Feeling the closure

Walking to the office this morning I could feel the intensity of the closure. It’s not only a feeling of being locked up, caged, or under siege. You can actually hear the closure — the engines of cars and trucks waiting in long lines at checkpoints. My office is located just across from al-Ram, the main checkpoint between the West Bank and north Jerusalem. I am working for LAW, a Palestinian human rights organisation.

Above: The daily traffic jam at the Al-Ram checkpoint. LAW’s office is the second building from the right (AEF, 2002)

Since last weekend it seems that this artificial border has been moved further to the north. A checkpoint has been set up near Qalandia refugee camp, next to the Qalandia Airport landing strip. It is always packed with cars and people trying to cross from one side to the other.

To get to Ramallah, 15 minutes north of Jerusalem, I had to take a taxi to this new Qalandia checkpoint, get out, and walk a few miles. The walk takes you past Israeli soldiers enforcing the siege with their US-supplied M-16s. They stop every single car, asking passengers for their identity cards, before deciding whether to allow them to pass or not.

Yesterday, an Israeli army truck became hemmed in between the cars waiting to pass the checkpoint. It was congested, as only Palestinians with a Jerusalem identity card and foreigners were being allowed in to Jerusalem, and so many people were being turned away.

At one point the driver of the truck, a young Israeli soldier, got out and started waving his M-16, signaling to the Palestinian drivers around him to move so he could turn round. In the back of the truck were four Israeli soldiers. Tension was high. I was afraid that the driver would freak out and was about to shoot at some Palestinian cars if they didn’t move soon.

It became increasingly difficult for people move because more and more cars were approaching the checkpoint. Finally, the Israeli soldier pointed his M-16 at some Palestinian drivers and they started moving. Fortunately, he didn’t put his finger on the trigger. As I watched while I continued walking, I could only think about this absurd situation.

It’s not just that main roads like this are cut off by military checkpoints — entire villages have been cut off. The worst situation is in the rural areas, where villages are completely isolated and beseiged in spite of the announcements in the media that ‘Israel is easing the closure’.

Villagers cannot reach hospitals in the cities. Ambulances cannot reach these places. Today I heard from some of our fieldworkers that a woman delivered a baby at a checkpoint. Some villages south of Bethlehem were cut off from both the water and electricity networks when the Israeli army dug trenches to reenforce the seige, damaging the pipes and wires that carry these amenities to the villages.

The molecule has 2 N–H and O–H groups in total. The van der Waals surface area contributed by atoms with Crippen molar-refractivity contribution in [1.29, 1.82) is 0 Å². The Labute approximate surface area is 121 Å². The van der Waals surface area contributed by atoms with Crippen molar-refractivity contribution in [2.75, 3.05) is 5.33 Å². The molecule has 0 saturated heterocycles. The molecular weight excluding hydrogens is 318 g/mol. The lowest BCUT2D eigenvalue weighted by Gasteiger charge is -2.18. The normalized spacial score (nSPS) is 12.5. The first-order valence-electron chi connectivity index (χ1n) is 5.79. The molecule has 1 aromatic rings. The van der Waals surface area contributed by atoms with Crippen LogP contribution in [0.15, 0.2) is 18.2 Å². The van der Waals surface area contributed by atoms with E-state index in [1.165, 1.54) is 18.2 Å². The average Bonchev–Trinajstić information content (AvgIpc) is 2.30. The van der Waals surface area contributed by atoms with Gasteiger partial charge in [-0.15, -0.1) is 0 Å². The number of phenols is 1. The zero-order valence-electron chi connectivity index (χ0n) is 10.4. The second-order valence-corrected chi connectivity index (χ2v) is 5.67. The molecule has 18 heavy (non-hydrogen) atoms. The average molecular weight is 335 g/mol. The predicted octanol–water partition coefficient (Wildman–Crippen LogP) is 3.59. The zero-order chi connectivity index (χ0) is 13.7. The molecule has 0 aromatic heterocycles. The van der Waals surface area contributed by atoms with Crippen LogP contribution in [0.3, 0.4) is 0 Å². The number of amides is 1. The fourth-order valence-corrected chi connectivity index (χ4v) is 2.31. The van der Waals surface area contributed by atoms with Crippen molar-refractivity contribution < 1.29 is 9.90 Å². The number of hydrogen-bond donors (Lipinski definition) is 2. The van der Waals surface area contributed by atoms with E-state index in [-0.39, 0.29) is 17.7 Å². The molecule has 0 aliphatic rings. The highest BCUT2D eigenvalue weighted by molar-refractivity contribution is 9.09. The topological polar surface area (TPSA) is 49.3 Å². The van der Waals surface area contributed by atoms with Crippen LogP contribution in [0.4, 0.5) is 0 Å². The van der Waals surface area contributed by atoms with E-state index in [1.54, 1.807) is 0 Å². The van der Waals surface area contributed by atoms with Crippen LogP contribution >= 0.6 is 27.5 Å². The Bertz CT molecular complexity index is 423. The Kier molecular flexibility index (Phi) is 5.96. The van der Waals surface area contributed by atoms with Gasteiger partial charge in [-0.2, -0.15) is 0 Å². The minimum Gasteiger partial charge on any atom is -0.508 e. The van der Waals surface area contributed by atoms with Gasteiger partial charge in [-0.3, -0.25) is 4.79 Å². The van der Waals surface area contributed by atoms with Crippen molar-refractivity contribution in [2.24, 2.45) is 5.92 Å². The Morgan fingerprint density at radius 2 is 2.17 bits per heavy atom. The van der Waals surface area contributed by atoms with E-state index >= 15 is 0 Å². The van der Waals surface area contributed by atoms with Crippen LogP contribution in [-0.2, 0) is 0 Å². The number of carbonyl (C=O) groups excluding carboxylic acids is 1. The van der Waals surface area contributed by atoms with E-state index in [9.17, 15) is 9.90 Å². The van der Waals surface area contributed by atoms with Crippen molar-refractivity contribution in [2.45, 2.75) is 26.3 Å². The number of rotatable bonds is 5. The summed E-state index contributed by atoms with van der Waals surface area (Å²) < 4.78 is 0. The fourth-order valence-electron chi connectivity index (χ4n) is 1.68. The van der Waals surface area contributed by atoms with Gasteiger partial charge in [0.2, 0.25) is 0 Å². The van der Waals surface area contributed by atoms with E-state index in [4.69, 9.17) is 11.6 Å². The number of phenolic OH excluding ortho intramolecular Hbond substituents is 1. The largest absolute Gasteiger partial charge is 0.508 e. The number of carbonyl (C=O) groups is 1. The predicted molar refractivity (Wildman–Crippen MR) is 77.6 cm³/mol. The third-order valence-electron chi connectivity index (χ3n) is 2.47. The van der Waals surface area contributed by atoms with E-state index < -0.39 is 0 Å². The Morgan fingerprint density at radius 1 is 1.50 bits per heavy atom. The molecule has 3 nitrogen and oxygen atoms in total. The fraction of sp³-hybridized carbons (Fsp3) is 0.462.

The basic fact is that three million Palestinians have been put under house arrest. Every single Palestinian is being punished for his or her existence. Even our office is empty because half of the staff are imprisoned in their home village or town.

In Gaza it must even be worse. Palestinians in the Gaza Strip are currently cut off from fuel, food supplies, and medicines. Reading the word “ceasefire” makes it all even more absurd. How does the death of 42-year-old Bajis Salimiyi fit into that? Salimiyi suffered a heart attack and was being taken by ambulance for urgent medical attention. Israeli troops at a military checkpoint denied passage to the ambulance and Bajis Salimiyi passed away before reaching hospital. This is not a ceasefire.

I have to postpone my visit to my family in Nablus. The city cannot be reached since the Israeli military besieged the town. They are barring all vehicles and people from entering. All roads to the villages surrounding Nablus are blocked in an attempt to isolate the city from its rural hinterland.

Israeli soldiers stationed near Nablus stop every car and force passengers to get out and stand in line. They are not allowed to walk, speak, smoke, or use their cellular phones. Young Israeli soldiers at military checkpoints threaten and interrogate Palestinians, demanding: “What is your reason for leaving Nablus?”

On one occasion, an Israeli soldier angrily told a Palestinian, “If you leave Nablus, you might enter Tel Aviv” and threatened to beat him up if he returned. My family is currently trapped in this city. They are locked up in a few square kilometers. Imagine how much worse life currently is in the towns and refugee camps of Gaza, Khan Yunis or Jabalya.

It’s hard to switch between witnessing or hearing about daily human suffering and talking to officials, diplomats, and journalists, all striving to maintain a ‘balanced’ position. How can you be ‘balanced’ about universal human rights? How can anyone expect me to tell Palestinians that human rights are in fact not universal, simply because members of the international community will not enforce their protection?

Back at home I can’t stop thinking about everything, and it’s hard to fall asleep knowing that I will wake to face another day filled with yet more human rights violations and the pervasive feeling of closure.